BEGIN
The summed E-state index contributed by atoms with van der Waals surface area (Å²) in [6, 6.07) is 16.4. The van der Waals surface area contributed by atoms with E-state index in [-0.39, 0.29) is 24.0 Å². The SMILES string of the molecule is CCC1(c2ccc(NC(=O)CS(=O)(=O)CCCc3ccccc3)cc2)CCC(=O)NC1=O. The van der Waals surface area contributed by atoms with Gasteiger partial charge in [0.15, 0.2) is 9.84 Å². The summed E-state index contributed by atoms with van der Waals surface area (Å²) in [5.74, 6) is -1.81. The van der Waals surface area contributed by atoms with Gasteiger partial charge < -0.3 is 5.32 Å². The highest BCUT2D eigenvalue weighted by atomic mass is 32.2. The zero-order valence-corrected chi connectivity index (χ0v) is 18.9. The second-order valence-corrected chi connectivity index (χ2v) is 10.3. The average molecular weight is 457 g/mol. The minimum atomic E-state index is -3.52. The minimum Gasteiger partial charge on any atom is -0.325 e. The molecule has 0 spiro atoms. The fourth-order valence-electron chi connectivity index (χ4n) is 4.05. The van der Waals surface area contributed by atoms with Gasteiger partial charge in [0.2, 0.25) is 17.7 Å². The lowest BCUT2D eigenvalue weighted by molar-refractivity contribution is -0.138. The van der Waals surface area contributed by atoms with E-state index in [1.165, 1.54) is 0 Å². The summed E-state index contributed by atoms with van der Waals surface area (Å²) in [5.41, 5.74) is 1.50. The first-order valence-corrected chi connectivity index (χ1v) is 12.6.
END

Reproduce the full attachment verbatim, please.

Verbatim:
The summed E-state index contributed by atoms with van der Waals surface area (Å²) in [6, 6.07) is 16.4. The van der Waals surface area contributed by atoms with E-state index in [-0.39, 0.29) is 24.0 Å². The SMILES string of the molecule is CCC1(c2ccc(NC(=O)CS(=O)(=O)CCCc3ccccc3)cc2)CCC(=O)NC1=O. The van der Waals surface area contributed by atoms with Gasteiger partial charge in [0.15, 0.2) is 9.84 Å². The summed E-state index contributed by atoms with van der Waals surface area (Å²) in [5.74, 6) is -1.81. The van der Waals surface area contributed by atoms with Gasteiger partial charge < -0.3 is 5.32 Å². The highest BCUT2D eigenvalue weighted by atomic mass is 32.2. The zero-order valence-corrected chi connectivity index (χ0v) is 18.9. The second-order valence-corrected chi connectivity index (χ2v) is 10.3. The average molecular weight is 457 g/mol. The minimum atomic E-state index is -3.52. The minimum Gasteiger partial charge on any atom is -0.325 e. The molecule has 0 spiro atoms. The fourth-order valence-electron chi connectivity index (χ4n) is 4.05. The van der Waals surface area contributed by atoms with Gasteiger partial charge in [0.2, 0.25) is 17.7 Å². The lowest BCUT2D eigenvalue weighted by molar-refractivity contribution is -0.138. The van der Waals surface area contributed by atoms with E-state index in [1.165, 1.54) is 0 Å². The summed E-state index contributed by atoms with van der Waals surface area (Å²) in [5.41, 5.74) is 1.50. The first-order valence-corrected chi connectivity index (χ1v) is 12.6.